Even so, it’s very nice to see the book up there. I hope that people who have not yet bought the book will enjoy the three Sherlock adventures in this collection: The Russian Bear, The Hand of Glory, and The Missing Spoon.

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The Untime – Revisited

The Untime-2 (working title) is coming on nicely – up to about 30k and going strong. It’s taking off in unexpected ways – lots of very deep Lovecraftian horror, which is largely post-Jungian in nature.

The Untime is good (though I say it myself) but this new story goes far deeper into the black reaches of madness and those dark corners of the soul that you never really wanted to know existed. Some gender politics as well, and, with luck, a story that grips and holds your interest.

Meanwhile, The Untime is available from Amazon, etc.

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The Fiddler’s Elbow

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This is the past two years of my “Author Rank” on Amazon US . It includes both paper and ebook sales.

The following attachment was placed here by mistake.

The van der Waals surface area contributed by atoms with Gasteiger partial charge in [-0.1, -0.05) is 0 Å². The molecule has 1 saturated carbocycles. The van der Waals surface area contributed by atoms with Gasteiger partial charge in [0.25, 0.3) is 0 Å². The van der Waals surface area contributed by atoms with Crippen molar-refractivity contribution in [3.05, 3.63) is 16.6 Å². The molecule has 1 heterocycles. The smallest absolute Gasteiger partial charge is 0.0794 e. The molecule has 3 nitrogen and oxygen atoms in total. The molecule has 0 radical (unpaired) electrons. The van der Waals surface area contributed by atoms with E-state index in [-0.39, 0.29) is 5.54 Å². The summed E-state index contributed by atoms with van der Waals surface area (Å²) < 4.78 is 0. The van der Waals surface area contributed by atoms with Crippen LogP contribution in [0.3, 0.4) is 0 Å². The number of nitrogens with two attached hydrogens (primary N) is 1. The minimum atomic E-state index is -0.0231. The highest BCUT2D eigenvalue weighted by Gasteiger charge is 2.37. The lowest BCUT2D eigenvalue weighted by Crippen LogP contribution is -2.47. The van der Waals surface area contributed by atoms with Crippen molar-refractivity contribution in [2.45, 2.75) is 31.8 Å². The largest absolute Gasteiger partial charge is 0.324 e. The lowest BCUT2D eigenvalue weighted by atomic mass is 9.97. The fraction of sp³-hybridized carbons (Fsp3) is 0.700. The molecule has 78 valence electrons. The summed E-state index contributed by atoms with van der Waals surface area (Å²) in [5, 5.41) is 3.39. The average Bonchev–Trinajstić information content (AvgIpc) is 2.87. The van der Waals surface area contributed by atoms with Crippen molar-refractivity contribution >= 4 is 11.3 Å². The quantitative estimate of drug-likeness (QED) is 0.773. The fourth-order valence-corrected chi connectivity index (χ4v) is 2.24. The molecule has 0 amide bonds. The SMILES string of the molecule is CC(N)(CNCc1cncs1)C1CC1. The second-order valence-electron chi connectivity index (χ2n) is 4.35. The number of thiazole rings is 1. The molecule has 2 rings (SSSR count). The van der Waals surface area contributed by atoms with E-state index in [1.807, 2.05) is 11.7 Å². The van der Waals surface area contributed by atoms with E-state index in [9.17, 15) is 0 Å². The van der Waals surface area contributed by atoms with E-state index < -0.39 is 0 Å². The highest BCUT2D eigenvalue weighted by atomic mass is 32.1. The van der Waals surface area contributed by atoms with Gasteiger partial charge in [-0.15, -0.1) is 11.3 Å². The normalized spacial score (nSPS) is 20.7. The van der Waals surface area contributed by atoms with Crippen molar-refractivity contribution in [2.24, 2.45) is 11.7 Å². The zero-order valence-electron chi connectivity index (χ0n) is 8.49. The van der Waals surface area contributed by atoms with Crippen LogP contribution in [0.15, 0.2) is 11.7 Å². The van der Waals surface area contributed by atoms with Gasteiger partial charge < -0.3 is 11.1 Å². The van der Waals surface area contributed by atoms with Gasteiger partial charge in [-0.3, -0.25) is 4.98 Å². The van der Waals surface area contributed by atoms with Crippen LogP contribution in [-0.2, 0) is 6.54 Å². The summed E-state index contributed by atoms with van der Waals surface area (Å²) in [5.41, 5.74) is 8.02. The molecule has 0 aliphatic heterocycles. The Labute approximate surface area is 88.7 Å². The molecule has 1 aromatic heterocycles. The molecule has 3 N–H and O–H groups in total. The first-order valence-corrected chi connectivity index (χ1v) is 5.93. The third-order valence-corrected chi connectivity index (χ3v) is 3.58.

Here’s ebook alone:

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And here is paper:

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Never mind the actual values, but let’s look at the variance and the trends.

What, Watson, can we deduce from this?

I think the most obvious conclusion is that the algorithms have been severely disrupted by Kindle Unlimited. This provides borrowers with an “all you can eat” mentality (which encourages them to stuff their ereaders with books they will never get round to reading, in the same way that a salad bar encourages plates to be piled high with food that remains uneaten. Sounds great for the authors – until you realise that this is a monopoly vendor situation, and you must accept Amazon’s lack of transparency in order to take advantage of this scheme.

International fame, if not fortune

This is a review in the Dallas Morning News – not of my books, but a couple of other excellent titles. But in the review:

Hundreds of Holmes pastiches, ranging in quality from godawful to brilliant, are published every year. A few pastiche writers — Nicholas Meyer, June Thomson and Hugh Ashton for example [my emphasis] — sometimes are good enough to make you forget you’re not reading the Master himself, having Watson narrate a lost but newly discovered story from some secret bank box or barrister’s drawer.

So wonderful to see this!